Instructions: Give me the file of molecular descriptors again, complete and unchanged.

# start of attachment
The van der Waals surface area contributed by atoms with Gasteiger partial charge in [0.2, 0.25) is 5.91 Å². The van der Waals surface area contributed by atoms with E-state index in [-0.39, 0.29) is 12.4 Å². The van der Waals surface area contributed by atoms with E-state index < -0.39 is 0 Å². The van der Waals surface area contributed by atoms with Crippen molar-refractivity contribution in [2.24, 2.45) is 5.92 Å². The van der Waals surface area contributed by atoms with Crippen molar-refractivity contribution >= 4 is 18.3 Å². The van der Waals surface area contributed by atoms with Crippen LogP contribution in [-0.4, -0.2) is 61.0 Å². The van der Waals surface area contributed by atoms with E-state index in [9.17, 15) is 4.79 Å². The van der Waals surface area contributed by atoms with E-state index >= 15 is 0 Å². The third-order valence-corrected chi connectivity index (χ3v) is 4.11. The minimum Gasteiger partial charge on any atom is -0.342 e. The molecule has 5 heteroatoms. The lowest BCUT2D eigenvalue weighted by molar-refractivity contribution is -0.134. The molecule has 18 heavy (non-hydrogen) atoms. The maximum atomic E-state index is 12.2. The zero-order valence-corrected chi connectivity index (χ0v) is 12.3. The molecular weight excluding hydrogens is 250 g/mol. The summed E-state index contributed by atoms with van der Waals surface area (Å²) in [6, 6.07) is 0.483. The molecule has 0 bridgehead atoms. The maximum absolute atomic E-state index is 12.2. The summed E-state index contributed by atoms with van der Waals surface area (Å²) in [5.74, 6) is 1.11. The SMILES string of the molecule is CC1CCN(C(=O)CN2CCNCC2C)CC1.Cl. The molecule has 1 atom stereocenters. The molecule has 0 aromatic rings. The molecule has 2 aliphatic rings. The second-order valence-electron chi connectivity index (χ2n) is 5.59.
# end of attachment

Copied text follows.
The van der Waals surface area contributed by atoms with Gasteiger partial charge in [0.2, 0.25) is 5.91 Å². The van der Waals surface area contributed by atoms with E-state index in [-0.39, 0.29) is 12.4 Å². The van der Waals surface area contributed by atoms with E-state index < -0.39 is 0 Å². The van der Waals surface area contributed by atoms with Crippen molar-refractivity contribution in [2.24, 2.45) is 5.92 Å². The van der Waals surface area contributed by atoms with Crippen molar-refractivity contribution >= 4 is 18.3 Å². The van der Waals surface area contributed by atoms with Crippen LogP contribution in [-0.4, -0.2) is 61.0 Å². The van der Waals surface area contributed by atoms with E-state index in [9.17, 15) is 4.79 Å². The van der Waals surface area contributed by atoms with E-state index >= 15 is 0 Å². The third-order valence-corrected chi connectivity index (χ3v) is 4.11. The minimum Gasteiger partial charge on any atom is -0.342 e. The molecule has 5 heteroatoms. The lowest BCUT2D eigenvalue weighted by molar-refractivity contribution is -0.134. The molecule has 18 heavy (non-hydrogen) atoms. The maximum atomic E-state index is 12.2. The zero-order valence-corrected chi connectivity index (χ0v) is 12.3. The molecular weight excluding hydrogens is 250 g/mol. The summed E-state index contributed by atoms with van der Waals surface area (Å²) in [6, 6.07) is 0.483. The molecule has 0 bridgehead atoms. The maximum absolute atomic E-state index is 12.2. The summed E-state index contributed by atoms with van der Waals surface area (Å²) in [5.74, 6) is 1.11. The SMILES string of the molecule is CC1CCN(C(=O)CN2CCNCC2C)CC1.Cl. The molecule has 1 atom stereocenters. The molecule has 0 aromatic rings. The molecule has 2 aliphatic rings. The second-order valence-electron chi connectivity index (χ2n) is 5.59.